The following day, we set out for Chanonry Point. Located about 30 minutes from Inverness, it’s one of the UK’s premier spots for dolphin spotting. This narrow spit of land that extends into the Moray Firth is part of a broader geographic area, a scenic peninsula known as the Black Isle. Be sure to stop by the WDC Scottish Dolphin and Seal Centre in North Kessock to verify tide times and wildlife sightings before heading to the water. Twenty Bottlenose dolphins including Kesslet and Charlie, the resident dolphins of Moray Firth, a minke whale, porpoises, and grey and common seals had been sighted the day we visited. Dolphins come close to shore to feed during the rising tide – but if you can’t make it then, bring a pair of binoculars and you’ll have no trouble seeing them. We spent two tranquil hours on the beach and saw a half-dozen playing and twirling in the firth’s sparkling waters.
One thing we hadn’t anticipated was the incredible food we encountered in Scotland. There’s an intense emphasis on fresh, seasonal and local ingredients. We discovered “Home Baking,” which at its best means delicious, thoughtfully baked desserts. The Dairy at Daviot is home baking at its finest. Their Millionaire’s shortbread was one of those life-altering tastes, a melt-in-your-mouth shortbread crust topped with a creamy caramel layer, covered in a fine blanket of chocolate. I couldn’t find a better dessert during our Highland stay – and I did try– probably too hard.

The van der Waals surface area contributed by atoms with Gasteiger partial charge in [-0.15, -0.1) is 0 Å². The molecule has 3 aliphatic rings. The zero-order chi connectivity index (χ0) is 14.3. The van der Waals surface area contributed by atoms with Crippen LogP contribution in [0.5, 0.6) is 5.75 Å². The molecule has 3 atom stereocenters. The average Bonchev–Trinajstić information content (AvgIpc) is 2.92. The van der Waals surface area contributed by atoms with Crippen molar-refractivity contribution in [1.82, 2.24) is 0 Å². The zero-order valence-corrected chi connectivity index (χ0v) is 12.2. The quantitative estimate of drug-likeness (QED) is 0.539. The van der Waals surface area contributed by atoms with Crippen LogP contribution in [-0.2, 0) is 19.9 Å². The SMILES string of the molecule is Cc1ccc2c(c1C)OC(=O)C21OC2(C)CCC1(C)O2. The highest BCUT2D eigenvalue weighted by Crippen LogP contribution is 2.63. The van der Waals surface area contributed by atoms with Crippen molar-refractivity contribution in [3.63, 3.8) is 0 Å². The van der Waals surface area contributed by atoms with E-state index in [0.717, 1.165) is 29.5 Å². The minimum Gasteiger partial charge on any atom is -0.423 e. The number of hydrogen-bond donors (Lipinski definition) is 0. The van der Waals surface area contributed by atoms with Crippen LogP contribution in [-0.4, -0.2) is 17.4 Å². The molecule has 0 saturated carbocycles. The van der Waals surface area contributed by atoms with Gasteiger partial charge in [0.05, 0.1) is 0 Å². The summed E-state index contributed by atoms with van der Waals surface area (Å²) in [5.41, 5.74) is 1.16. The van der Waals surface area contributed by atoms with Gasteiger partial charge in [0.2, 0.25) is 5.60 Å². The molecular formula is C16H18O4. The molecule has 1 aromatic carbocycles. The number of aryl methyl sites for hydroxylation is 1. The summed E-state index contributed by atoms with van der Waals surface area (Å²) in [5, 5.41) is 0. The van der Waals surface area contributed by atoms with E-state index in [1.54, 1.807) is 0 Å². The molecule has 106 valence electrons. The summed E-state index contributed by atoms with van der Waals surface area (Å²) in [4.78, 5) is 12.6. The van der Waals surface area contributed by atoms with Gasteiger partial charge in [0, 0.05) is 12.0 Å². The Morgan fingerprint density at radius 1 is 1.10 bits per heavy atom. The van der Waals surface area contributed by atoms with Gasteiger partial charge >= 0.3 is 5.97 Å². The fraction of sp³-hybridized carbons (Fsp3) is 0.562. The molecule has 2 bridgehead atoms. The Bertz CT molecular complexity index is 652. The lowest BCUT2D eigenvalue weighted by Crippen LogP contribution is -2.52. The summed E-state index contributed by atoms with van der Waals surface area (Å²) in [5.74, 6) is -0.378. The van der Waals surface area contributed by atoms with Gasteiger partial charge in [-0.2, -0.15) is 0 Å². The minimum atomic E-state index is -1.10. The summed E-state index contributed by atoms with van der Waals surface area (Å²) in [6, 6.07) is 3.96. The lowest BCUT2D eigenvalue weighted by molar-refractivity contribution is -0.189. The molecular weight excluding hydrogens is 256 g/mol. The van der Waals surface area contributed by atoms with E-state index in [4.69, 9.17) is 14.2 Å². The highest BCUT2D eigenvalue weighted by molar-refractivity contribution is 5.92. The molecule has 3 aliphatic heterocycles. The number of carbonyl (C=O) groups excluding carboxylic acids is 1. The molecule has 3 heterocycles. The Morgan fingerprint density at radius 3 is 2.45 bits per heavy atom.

If you’re in the mood for something cold, there’s a small space at Daviot that features handmade highland ice creams from the Black Isle Dairy– new flavours such as Bourbon vanilla, Chocolate orange, Coconut Rocher and Toffee fudge are always in the works.
There are also self-catering cottages, an outdoor playground and a spacious, family-friendly, cafeteriastyle restaurant on-site. On the menu, plenty of hearty food perfect for chilly weather: soup and oatcakes, fish and chips, or macaroni and cheese; vegetarian, gluten free and vegan options are always offered. Ingredients are sourced locally and the menu changes daily. On Sundays, the café becomes a carvery featuring Scottish meats such as venison, roasted ham and highland beef.
With two days left, we began the 100-kilometre drive from Inverness to the Isle of Skye. Fifteen minutes before we crossed the Skye Bridge, we paused at Eilean Donan, the castle that inspired the fortification in Brave. It’s an impressive site, a small tidal island where three sea lochs meet, and ideal on a rainy day. The island’s first castle was built in the 13th century to protect against raiding Vikings. What stands now is an early 20th-century structure completed by John Mac-Rae-Gilstrap. Inside the rebuilt stone walls are tartan carpets, weaponry, grand portraits and family heirlooms. Fir timber beams that line the banquet hall’s ceiling were shipped from British Columbia during the renovation, a gift from the MacRaes of Canada. Knowledgeable guides keep tours fun for children with treasure hunts and captivating stories. Be sure to arrive early in high tourist season, as large bus groups can make the interior feel confined.